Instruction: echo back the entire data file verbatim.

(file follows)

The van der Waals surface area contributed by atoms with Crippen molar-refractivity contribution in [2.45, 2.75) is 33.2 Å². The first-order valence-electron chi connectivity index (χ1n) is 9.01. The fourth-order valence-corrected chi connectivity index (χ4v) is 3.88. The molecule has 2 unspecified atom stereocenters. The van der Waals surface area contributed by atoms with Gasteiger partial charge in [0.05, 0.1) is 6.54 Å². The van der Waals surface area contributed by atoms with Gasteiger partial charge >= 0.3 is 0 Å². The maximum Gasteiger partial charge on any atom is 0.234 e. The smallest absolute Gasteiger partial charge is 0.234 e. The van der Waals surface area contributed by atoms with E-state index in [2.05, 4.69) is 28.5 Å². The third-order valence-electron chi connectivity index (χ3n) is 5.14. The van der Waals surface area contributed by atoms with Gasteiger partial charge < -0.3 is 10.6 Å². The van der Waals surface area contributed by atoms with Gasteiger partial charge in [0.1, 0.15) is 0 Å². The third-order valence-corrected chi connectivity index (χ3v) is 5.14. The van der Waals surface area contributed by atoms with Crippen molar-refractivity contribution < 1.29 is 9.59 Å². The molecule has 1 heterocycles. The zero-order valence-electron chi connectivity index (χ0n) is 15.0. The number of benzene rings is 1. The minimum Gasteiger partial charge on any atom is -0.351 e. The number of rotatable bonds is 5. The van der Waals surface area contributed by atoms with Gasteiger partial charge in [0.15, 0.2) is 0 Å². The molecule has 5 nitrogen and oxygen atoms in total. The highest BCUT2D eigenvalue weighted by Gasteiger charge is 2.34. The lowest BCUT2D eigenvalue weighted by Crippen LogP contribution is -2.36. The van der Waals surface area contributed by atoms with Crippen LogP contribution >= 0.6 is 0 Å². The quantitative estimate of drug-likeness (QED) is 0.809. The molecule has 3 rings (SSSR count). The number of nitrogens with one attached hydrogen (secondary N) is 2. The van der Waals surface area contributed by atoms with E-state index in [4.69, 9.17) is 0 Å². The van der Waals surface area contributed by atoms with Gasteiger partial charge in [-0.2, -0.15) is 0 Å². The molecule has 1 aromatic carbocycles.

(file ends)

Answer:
The van der Waals surface area contributed by atoms with Crippen molar-refractivity contribution in [2.45, 2.75) is 33.2 Å². The first-order valence-electron chi connectivity index (χ1n) is 9.01. The fourth-order valence-corrected chi connectivity index (χ4v) is 3.88. The molecule has 2 unspecified atom stereocenters. The van der Waals surface area contributed by atoms with Gasteiger partial charge in [0.05, 0.1) is 6.54 Å². The van der Waals surface area contributed by atoms with Gasteiger partial charge >= 0.3 is 0 Å². The maximum Gasteiger partial charge on any atom is 0.234 e. The smallest absolute Gasteiger partial charge is 0.234 e. The van der Waals surface area contributed by atoms with E-state index in [2.05, 4.69) is 28.5 Å². The third-order valence-electron chi connectivity index (χ3n) is 5.14. The van der Waals surface area contributed by atoms with Gasteiger partial charge < -0.3 is 10.6 Å². The van der Waals surface area contributed by atoms with Gasteiger partial charge in [0.1, 0.15) is 0 Å². The third-order valence-corrected chi connectivity index (χ3v) is 5.14. The van der Waals surface area contributed by atoms with Crippen molar-refractivity contribution < 1.29 is 9.59 Å². The molecule has 1 heterocycles. The zero-order valence-electron chi connectivity index (χ0n) is 15.0. The number of benzene rings is 1. The minimum Gasteiger partial charge on any atom is -0.351 e. The number of rotatable bonds is 5. The van der Waals surface area contributed by atoms with Gasteiger partial charge in [0.15, 0.2) is 0 Å². The molecule has 5 nitrogen and oxygen atoms in total. The highest BCUT2D eigenvalue weighted by Gasteiger charge is 2.34. The lowest BCUT2D eigenvalue weighted by Crippen LogP contribution is -2.36. The van der Waals surface area contributed by atoms with Crippen LogP contribution >= 0.6 is 0 Å². The quantitative estimate of drug-likeness (QED) is 0.809. The molecule has 3 rings (SSSR count). The number of nitrogens with one attached hydrogen (secondary N) is 2. The van der Waals surface area contributed by atoms with E-state index in [4.69, 9.17) is 0 Å². The van der Waals surface area contributed by atoms with Gasteiger partial charge in [-0.2, -0.15) is 0 Å². The molecule has 1 aromatic carbocycles.